|I have an idea ...|
|I emphasize the importance of cache effects. In my experience, all but true experts tend to forget those when algorithms are discussed.|
And, yes, my recommendation is to use std::vector by default. More generally, use a contiguous representation unless there is a good reason not to. Like C, C++ is designed to do that by default.
- Stroustrup http://www.stroustrup.com/bs_faq.html#list
|Consider a simple example: generate N random integers and insert them into a sequence so that each is in its proper position in the numerical order. For example, if the random numbers are 5, 1, 4, and 2, the sequence should grow like this:|
1 4 5
1 2 4 5
Once the N elements are in order, we remove them one at a time by selecting a random position in the sequence and removing the element there. For example, if we choose positions 1, 2, 0, and 0 (using 0 as the origin), the sequence should shrink like this:
1 2 4 5
1 4 5
Now, for which N is it better to use a linked list than a vector (or an array) to represent the sequence? If we naively apply complexity theory, that answer will be something like, “Is this a trick question? A list, of course!” We can insert an element into and delete from a linked list without moving other elements. In a vector, every element after the position of an inserted or deleted element must be moved. Worse still, if you don’t know the maximum number of elements in advance, it’s occasionally necessary to copy the entire vector to make room for another element.
Depending on the machine architecture and the programming language, the answer will be that the vector is best for small to medium values of N. When I ran the experiment on my 8-Gbyte laptop, I found N to be much larger than 500,000.
In an attempt at fairness, I didn’t use a binary search to speed up insertion into the vector. Nor did I use random access to find the deletion point in the vector version. This keeps the number of elements traversed the same for all versions. In fact, I used identical generic code for the vector and the lists.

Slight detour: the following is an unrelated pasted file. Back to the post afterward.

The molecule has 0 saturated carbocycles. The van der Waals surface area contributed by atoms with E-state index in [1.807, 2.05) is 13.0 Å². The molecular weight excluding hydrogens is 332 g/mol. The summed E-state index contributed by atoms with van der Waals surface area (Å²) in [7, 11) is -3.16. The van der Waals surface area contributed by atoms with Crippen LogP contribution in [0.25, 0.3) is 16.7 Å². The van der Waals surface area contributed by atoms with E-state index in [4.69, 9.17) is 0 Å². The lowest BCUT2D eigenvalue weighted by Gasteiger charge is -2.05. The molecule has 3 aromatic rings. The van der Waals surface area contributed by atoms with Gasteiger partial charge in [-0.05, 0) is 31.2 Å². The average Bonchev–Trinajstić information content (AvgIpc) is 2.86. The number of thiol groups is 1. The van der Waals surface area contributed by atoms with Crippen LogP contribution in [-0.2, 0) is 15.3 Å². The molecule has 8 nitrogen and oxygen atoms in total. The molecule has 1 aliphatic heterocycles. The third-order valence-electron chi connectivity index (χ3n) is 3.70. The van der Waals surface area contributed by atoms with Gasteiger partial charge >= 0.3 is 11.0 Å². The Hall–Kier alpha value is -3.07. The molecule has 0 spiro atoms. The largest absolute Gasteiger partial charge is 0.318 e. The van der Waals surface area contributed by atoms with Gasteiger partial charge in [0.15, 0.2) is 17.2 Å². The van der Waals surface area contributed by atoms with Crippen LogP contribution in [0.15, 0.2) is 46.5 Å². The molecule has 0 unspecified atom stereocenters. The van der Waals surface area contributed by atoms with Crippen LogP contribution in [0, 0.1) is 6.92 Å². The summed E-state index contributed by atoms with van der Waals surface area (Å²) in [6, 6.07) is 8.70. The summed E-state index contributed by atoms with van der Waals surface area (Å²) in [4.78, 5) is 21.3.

Is this an academic curiosity? No. Infrastructure application developers tell me that compactness and predictable access patterns are essential for efficiency.
- Stroustrup http://www.stroustrup.com/Software-for-infrastructure.pdf
echo '======== clang++ ========' && clang++ -std=c++14 -stdlib=libc++ -O3 -Wall -Wextra -pedantic-errors main.cpp && ./a.out echo '========== g++ ==========' && g++ -std=c++14 -O3 -Wall -Wextra -pedantic-errors main.cpp && ./a.out ======== clang++ ======== vector: 1330 millisecs list: 3630 millisecs ========== g++ ========== vector: 780 millisecs list: 4110 millisecs
echo '======== clang++ ========' && clang++ -std=c++14 -stdlib=libc++ -O3 -Wall -Wextra -pedantic-errors main.cpp && ./a.out echo '========== g++ ==========' && g++ -std=c++14 -O3 -Wall -Wextra -pedantic-errors main.cpp && ./a.out ======== clang++ ======== vector: 3070 millisecs list: 3120 millisecs ========== g++ ========== vector: 2570 millisecs list: 3390 millisecs
// auto itrVec = std::begin(myVec) + pos; // O(1)